Wednesday, July 20, 2011

A Transformation Soon to Happen

"I see the stick from an almond tree," so says Jeremiah the prophet at the outset of this week's Haftarah. Our sages explain the connection between the almond prophecy and the Temple's destruction. The almond develops from a blossom into a ripe fruit in 21 days. Similarly, we have 21 days between the 17th of Tammuz and Tisha B'Av, "the three weeks".

Is this temporal commonality the only connection between the almond and the 3 weeks, or is there a deeper significance?

The Torah is remarkably accurate. Sometimes we see this clearly, other times with a little effort. The Talmud says there are two types of almonds, large and small. The small ones start out tasty, but, when ripe, they turn bitter. In contrast, the large ones start out bitter, but, when mature, they taste sweet.

The implication is clear. These 3 weeks represent days of bitterness for Jews, yet their purpose is to transform bitterness into sweetness, darkness into true light.

If this was what we were meant to understand, why did Jeremiah have to make mention of "a stick"? He could have spoken of the almond alone?

Perhaps it's to hint at the beatings and suffering Jews will have to tolerate during the exile. More likely, however, the hard branch comes to depict hardness or stiffness, suggesting that particularly during hard times, the stiffness of the Jew under duress can evoke his ability to transform what's bad into good.

The Holy Shlah says that all events that transpire during the week, can be found in the corresponding Torah portion. The name of our Torah portion is Matot - hard branches, like that of which a stick is derived. It says, Moses spoke to the heads of the Matot - tribes. (Mateh can mean a "tribe" and it can mean also a "hard branch".)

Why then didn't scripture refer to the heads of the tribes using the more common word for tribes, Shevatim? (Shevet means a "tribe" also it also means a "young, supple branch".)

Both the hard branch and soft branch come from the same tree. The soft Shevet, however, still shows signs of life: It bends easily and still reflects its dependency to be united with the tree. The hard Mateh, on the other hand, shows no sign of life, it's completely dry. Nevertheless, of the two, it's the Mateh that depicts toughness.

As long as Jews lived during an enlightened period, when the Temple stood erect on its mount and Godliness was apparent, they were connected with their source in an obvious bond, like a Shevet, the soft branch of a tree that gives it life.

Precisely when conditions are dark and bad, when no source for life-force is apparent, can the spark of Jewishness, the inner essence of the Jew, be identified and felt intimately bonded to God. The Mateh might still give indication that at last some connection remains with it life-source. The stick, once off the tree, has no apparent connection at all. Precisely then the strength, or toughness, needed to transform the diaspora mentality to one of redemptive reality becomes apparent. The surplus potential inherent in the individual then becomes exposed, revealing his awesome power that can transform the darkness of exile into the light of redemption.

We see this theme expressed in the 3 topics of our Torah portion: Vows; The war against Midian and the distribution of booty; And the request made by the tribes Reuven and Gad.

Vows, as such, are deemed unacceptable. But if a person finds himself in a rut, a vow may help him avert a further slump. But more importantly, the father or husband who holds the power to annul a vow, also holds the power to raise the person to a higher level, to obviate the impetus to make a vow.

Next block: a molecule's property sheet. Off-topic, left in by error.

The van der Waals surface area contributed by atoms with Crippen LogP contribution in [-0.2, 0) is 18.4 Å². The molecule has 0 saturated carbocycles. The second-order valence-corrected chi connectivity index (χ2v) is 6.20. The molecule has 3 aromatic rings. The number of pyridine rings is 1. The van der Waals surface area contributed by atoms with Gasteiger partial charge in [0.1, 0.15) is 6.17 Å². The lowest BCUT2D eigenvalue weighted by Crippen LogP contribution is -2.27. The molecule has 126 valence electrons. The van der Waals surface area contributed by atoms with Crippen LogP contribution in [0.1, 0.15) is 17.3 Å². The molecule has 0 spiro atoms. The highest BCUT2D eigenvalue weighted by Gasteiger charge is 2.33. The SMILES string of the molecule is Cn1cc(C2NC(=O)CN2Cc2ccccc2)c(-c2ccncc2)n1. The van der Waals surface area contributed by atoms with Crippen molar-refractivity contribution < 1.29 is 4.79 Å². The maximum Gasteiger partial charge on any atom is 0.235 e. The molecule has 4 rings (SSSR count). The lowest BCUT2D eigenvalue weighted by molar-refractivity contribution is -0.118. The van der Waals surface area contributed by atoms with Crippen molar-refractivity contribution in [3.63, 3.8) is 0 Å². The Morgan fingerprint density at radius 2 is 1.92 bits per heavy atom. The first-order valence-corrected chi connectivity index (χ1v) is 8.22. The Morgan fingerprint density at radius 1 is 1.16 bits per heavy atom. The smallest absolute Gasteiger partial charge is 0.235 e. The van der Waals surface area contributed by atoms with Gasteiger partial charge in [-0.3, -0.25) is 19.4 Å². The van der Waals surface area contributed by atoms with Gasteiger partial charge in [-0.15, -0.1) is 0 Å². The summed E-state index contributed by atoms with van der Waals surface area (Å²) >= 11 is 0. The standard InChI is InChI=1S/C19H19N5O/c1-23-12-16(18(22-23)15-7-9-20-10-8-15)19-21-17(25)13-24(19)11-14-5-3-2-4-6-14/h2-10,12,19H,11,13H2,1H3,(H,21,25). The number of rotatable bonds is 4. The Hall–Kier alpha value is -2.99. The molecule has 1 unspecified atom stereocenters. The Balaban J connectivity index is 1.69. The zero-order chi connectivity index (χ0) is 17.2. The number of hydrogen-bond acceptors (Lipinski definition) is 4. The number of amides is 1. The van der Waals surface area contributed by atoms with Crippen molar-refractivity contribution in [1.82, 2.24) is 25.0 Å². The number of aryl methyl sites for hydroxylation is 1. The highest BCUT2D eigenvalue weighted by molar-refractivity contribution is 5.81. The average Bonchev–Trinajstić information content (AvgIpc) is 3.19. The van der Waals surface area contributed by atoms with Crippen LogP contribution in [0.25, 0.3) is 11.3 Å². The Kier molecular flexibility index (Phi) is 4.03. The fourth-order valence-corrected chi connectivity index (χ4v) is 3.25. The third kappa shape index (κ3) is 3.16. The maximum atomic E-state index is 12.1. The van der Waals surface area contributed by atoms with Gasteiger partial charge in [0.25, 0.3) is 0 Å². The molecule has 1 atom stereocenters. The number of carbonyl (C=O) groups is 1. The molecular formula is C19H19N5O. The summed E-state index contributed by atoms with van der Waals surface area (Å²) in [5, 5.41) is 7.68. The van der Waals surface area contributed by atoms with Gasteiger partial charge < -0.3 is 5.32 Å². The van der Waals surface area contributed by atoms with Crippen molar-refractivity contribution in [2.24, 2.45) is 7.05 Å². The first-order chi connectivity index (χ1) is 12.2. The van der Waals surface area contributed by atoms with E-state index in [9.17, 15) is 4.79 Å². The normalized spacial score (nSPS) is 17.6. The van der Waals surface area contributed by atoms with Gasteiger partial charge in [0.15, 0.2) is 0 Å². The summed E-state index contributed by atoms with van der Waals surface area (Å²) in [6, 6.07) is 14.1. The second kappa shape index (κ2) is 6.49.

The Midianite war was waged against those culpable for the lives of thousands of Jews who couldn't withstand seduction. After their victory, the Jews took a good portion of the booty and sanctified it. Taking property from the lowly Midianites and consecrating it to God is tantamount to transforming darkness into light.

The request of Reuven and Gad seemed heretic at first, as if they refused to fight the Canaanites and settle the Holy Land. However their kept to their promise to fight. In fact, they charged to the front of each battle as the juggernaut against the enemy. Moreover, they conquered many cities East of the Jordan River, cities soaked in idolatry, and gave these cities sacred names, thus transforming darkness into light.

So shall it be for all Jews in the very near future, transforming the painful, dark exile into a bright redemption. After all, the almond or almond tree, in Hebrew, also means "in a hurry".


  1. "The almond develops from a blossom into a ripe fruit in 21 days. Similarly, we have 21 days between the 17th of Tammuz and Tisha B'Av, "the three weeks"

    These seems to support what Rabbi Katz has been saying about Rosh Chodesh Av on Devorah's site..

    Please G-d let it be true...

  2. Really appreciated this. A great piece of inspiration and hope. Have you read my This Year, Maybe

  3. Maybe the "Mateh" means the old hardened wood as the old tough battle-hardened Jews who will form the backbone of strength here.

    Please forgive my ignorance! :))

  4. Neshama, I enjoyed the read. I envy your living in Yerushalayim. Thanks for having me on your habayitah blogroll.

    Juniper, I may have failed to say it as you did clearly, but I did want to bring out the notion that during hardship, and no matter how good you have it in exile - it's still a hardship, the core of our essence, being that we're tough, a stiff-necked people, or, as you say, battle-hardened Jews, makes us amenable to bring change to the world, one that will be a lasting one, that will take it from its apparent darkness to its ultimate, inherent brightness. Boy, that's a mouthful!

    Moshiach now!